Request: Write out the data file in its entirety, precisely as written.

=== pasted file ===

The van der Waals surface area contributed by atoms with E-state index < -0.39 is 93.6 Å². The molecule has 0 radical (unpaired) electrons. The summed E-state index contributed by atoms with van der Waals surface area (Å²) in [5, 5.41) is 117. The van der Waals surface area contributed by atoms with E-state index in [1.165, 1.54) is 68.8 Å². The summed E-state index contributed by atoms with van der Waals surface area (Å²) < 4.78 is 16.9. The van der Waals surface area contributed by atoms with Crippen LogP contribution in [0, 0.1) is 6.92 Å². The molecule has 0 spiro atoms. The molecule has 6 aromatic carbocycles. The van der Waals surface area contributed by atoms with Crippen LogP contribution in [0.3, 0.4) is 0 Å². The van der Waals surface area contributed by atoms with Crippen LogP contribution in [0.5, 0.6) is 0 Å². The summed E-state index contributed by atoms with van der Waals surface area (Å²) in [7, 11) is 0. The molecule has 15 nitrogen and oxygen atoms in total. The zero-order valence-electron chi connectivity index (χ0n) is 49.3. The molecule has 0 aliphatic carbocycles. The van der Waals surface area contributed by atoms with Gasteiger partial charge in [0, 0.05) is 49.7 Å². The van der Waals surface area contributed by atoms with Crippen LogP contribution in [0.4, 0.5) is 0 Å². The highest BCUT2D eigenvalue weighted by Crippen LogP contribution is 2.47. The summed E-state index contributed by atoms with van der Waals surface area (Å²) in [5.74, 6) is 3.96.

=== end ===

The van der Waals surface area contributed by atoms with E-state index < -0.39 is 93.6 Å². The molecule has 0 radical (unpaired) electrons. The summed E-state index contributed by atoms with van der Waals surface area (Å²) in [5, 5.41) is 117. The van der Waals surface area contributed by atoms with E-state index in [1.165, 1.54) is 68.8 Å². The summed E-state index contributed by atoms with van der Waals surface area (Å²) < 4.78 is 16.9. The van der Waals surface area contributed by atoms with Crippen LogP contribution in [0, 0.1) is 6.92 Å². The molecule has 0 spiro atoms. The molecule has 6 aromatic carbocycles. The van der Waals surface area contributed by atoms with Crippen LogP contribution in [0.3, 0.4) is 0 Å². The van der Waals surface area contributed by atoms with Crippen LogP contribution in [0.5, 0.6) is 0 Å². The summed E-state index contributed by atoms with van der Waals surface area (Å²) in [7, 11) is 0. The molecule has 15 nitrogen and oxygen atoms in total. The zero-order valence-electron chi connectivity index (χ0n) is 49.3. The molecule has 0 aliphatic carbocycles. The van der Waals surface area contributed by atoms with Gasteiger partial charge in [0, 0.05) is 49.7 Å². The van der Waals surface area contributed by atoms with Crippen LogP contribution in [0.4, 0.5) is 0 Å². The highest BCUT2D eigenvalue weighted by Crippen LogP contribution is 2.47. The summed E-state index contributed by atoms with van der Waals surface area (Å²) in [5.74, 6) is 3.96.